The ads you see on websites are going to be there anyway when you opt-out, they will just be non-targeted ads for products with high-profit margins (like Insurance, cars, and Viagra). Personally I would rather see targeted ads for niche products I'm interested in rather than a generic ad.

 

But then again, I work in marketing... so I'm a little biased.

 

 

So would I. Lots of ads for things of no interest results in mentally tuning out ads. Back when I was working I used to read the ads as much as content in trade mags. Ads were sometimes the first indication of some new product that would be of value. Pretty much the same with web ads. Except that sometimes high value items (like FLIRs) would follow me around for weeks. Click tendency rapidly decays.

 

As an aside, 1983 was a reference to the book, 1984, where televisions watched you. It's an amusing read these days.

Edited by cashnocredit
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the current regulation enacted in December 2016

 

https://www.federalregister.gov/documents/2016/12/02/2016-28006/protecting-the-privacy-of-customers-of-broadband-and-other-telecommunications-services

 

 

which is going to be overturned -

 

however, I truly believe that if you Opt Out/in now on your cell phone / ISP the Companies will leave that in place - because it falls under your current private contract.

 

question remains on what happens when the law changes , and when your contract is up?

 

- will they require you to reaffirm or provide new opt out/in choices?

 

in the end, I think the corporate lawyers will have the final say regarding the choices provided

 

 

Opt-in Approval. We adopt rules requiring carriers to obtain customers' opt-in approval for use and sharing of sensitive customer PI (and for material retroactive changes to carriers' privacy policies). A familiar example of opt-in practices appears when a mobile application asks for permission to use geo-location information.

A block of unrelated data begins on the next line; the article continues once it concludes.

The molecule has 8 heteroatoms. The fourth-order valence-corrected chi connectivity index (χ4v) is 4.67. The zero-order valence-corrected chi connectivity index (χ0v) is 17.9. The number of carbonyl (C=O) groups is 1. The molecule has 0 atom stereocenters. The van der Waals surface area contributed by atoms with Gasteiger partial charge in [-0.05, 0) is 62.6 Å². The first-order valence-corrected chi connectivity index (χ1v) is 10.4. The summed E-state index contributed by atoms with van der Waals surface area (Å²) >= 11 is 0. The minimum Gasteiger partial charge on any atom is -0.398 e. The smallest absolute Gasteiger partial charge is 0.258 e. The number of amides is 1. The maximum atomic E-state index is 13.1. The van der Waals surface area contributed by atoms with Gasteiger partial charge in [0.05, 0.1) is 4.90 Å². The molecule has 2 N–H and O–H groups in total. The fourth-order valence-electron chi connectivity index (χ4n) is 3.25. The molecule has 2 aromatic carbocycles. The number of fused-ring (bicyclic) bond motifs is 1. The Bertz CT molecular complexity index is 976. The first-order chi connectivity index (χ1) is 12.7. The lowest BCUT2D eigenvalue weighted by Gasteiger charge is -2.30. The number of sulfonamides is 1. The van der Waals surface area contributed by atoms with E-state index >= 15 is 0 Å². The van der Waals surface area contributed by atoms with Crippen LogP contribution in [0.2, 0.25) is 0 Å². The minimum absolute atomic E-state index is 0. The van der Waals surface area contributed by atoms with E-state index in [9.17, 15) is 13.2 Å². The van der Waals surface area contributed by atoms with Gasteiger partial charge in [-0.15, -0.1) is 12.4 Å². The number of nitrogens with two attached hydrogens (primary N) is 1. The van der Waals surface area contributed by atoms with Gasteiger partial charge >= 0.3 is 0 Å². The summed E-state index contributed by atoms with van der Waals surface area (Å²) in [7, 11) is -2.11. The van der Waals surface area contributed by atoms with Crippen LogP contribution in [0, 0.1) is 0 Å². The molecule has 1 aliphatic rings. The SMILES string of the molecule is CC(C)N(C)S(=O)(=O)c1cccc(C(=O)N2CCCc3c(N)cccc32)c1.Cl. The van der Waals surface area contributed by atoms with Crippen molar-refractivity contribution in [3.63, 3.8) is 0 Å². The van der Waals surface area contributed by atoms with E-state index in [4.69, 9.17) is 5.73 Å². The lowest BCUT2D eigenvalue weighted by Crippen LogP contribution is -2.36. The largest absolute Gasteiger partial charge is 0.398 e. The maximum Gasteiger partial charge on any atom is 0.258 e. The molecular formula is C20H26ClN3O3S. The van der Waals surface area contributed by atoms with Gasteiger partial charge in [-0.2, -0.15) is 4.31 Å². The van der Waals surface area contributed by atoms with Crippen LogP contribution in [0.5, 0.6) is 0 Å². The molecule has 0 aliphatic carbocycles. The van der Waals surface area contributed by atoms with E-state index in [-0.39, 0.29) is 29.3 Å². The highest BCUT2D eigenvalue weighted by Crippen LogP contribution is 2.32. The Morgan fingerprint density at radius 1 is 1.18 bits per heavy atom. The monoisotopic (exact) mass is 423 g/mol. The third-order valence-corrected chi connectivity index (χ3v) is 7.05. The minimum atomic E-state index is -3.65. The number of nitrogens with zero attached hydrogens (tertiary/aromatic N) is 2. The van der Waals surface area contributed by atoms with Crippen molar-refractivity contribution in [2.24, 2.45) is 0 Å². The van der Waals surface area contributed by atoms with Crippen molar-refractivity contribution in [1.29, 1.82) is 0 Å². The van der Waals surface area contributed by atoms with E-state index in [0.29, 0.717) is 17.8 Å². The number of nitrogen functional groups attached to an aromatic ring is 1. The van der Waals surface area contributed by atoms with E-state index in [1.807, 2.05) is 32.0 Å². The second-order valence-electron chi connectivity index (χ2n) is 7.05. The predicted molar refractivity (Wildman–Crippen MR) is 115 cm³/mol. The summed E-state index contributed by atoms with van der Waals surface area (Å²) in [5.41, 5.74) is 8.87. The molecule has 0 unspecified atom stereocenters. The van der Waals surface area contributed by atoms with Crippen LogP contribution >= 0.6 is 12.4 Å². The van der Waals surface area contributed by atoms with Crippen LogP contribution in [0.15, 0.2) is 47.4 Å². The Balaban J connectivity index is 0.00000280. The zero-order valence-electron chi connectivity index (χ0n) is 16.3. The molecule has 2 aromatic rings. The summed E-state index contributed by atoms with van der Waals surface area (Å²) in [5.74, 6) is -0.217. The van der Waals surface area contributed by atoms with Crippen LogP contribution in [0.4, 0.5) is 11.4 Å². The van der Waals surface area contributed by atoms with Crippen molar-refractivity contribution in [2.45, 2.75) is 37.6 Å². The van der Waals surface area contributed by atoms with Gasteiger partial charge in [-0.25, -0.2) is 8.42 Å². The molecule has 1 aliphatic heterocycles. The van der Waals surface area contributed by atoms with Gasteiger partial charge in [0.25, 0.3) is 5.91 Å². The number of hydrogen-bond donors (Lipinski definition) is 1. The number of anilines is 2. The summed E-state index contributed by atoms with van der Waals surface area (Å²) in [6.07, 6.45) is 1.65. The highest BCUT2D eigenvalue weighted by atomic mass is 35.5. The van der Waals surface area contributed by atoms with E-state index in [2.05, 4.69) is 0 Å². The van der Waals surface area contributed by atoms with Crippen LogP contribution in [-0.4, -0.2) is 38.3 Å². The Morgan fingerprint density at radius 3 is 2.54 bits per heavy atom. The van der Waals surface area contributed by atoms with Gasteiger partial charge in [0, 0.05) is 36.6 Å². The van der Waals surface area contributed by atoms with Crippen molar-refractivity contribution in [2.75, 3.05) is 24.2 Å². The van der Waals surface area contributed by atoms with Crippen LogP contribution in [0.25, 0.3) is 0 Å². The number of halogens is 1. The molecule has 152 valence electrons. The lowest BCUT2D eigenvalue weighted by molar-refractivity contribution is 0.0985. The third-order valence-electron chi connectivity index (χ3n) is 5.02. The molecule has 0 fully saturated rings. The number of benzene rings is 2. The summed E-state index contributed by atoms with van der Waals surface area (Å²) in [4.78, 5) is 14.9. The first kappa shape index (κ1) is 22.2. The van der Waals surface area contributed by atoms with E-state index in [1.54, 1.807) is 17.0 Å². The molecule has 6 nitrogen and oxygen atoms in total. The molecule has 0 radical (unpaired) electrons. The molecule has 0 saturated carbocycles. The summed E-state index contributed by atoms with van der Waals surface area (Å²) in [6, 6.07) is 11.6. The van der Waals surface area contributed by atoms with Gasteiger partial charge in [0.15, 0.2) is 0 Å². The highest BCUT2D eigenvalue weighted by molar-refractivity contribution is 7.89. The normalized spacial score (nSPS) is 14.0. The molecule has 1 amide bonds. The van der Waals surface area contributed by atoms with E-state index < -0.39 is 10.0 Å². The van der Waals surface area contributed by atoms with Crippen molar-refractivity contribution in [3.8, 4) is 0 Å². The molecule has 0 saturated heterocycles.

Opt-out Approval. Balancing important governmental interests in protecting consumer privacy and the potential benefits that may result from the use of non-sensitive customer PI, we adopt rules requiring carriers to obtain customers' opt-out approval for the use and sharing of non-sensitive customer PI.

 

Congressionally-Recognized Exceptions to Customer Approval Requirements. Consistent with the statute, we adopt rules that always allow broadband providers to use and share customer data in order to provide broadband services (for example to ensure that a communication destined for a particular person reaches that destination), and for certain other purposes.

 

the current regulation enacted in December 2016

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Only slightly related, when I was doing residential computer repair, you could always tell the man of the houses computer from the woman's. The mans had porn popups and the woman's had gambling or games related popups.

 

I believe it! OTOH, I need to watch more porn or read less CB and related sites. Most of the popups I get are for credit cards, IT stuff or nifty things like FLIR imagers.